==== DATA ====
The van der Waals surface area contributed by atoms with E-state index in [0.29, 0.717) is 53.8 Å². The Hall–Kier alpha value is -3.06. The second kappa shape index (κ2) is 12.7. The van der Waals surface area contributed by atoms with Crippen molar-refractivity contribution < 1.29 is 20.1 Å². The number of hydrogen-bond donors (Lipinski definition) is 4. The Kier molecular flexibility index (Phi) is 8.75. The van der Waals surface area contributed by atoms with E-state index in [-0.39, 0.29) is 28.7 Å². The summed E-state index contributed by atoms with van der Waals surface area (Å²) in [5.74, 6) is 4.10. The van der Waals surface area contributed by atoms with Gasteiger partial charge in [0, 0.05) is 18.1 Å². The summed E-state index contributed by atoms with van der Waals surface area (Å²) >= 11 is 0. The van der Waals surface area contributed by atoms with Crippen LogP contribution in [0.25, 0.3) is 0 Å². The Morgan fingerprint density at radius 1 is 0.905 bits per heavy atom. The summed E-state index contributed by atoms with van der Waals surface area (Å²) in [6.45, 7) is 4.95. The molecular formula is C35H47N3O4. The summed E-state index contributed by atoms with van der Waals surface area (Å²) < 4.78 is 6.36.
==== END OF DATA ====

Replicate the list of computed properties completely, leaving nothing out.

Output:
The van der Waals surface area contributed by atoms with E-state index in [0.29, 0.717) is 53.8 Å². The Hall–Kier alpha value is -3.06. The second kappa shape index (κ2) is 12.7. The van der Waals surface area contributed by atoms with Crippen molar-refractivity contribution < 1.29 is 20.1 Å². The number of hydrogen-bond donors (Lipinski definition) is 4. The Kier molecular flexibility index (Phi) is 8.75. The van der Waals surface area contributed by atoms with E-state index in [-0.39, 0.29) is 28.7 Å². The summed E-state index contributed by atoms with van der Waals surface area (Å²) in [5.74, 6) is 4.10. The van der Waals surface area contributed by atoms with Gasteiger partial charge in [0, 0.05) is 18.1 Å². The summed E-state index contributed by atoms with van der Waals surface area (Å²) >= 11 is 0. The van der Waals surface area contributed by atoms with Crippen LogP contribution in [0.25, 0.3) is 0 Å². The Morgan fingerprint density at radius 1 is 0.905 bits per heavy atom. The summed E-state index contributed by atoms with van der Waals surface area (Å²) in [6.45, 7) is 4.95. The molecular formula is C35H47N3O4. The summed E-state index contributed by atoms with van der Waals surface area (Å²) < 4.78 is 6.36.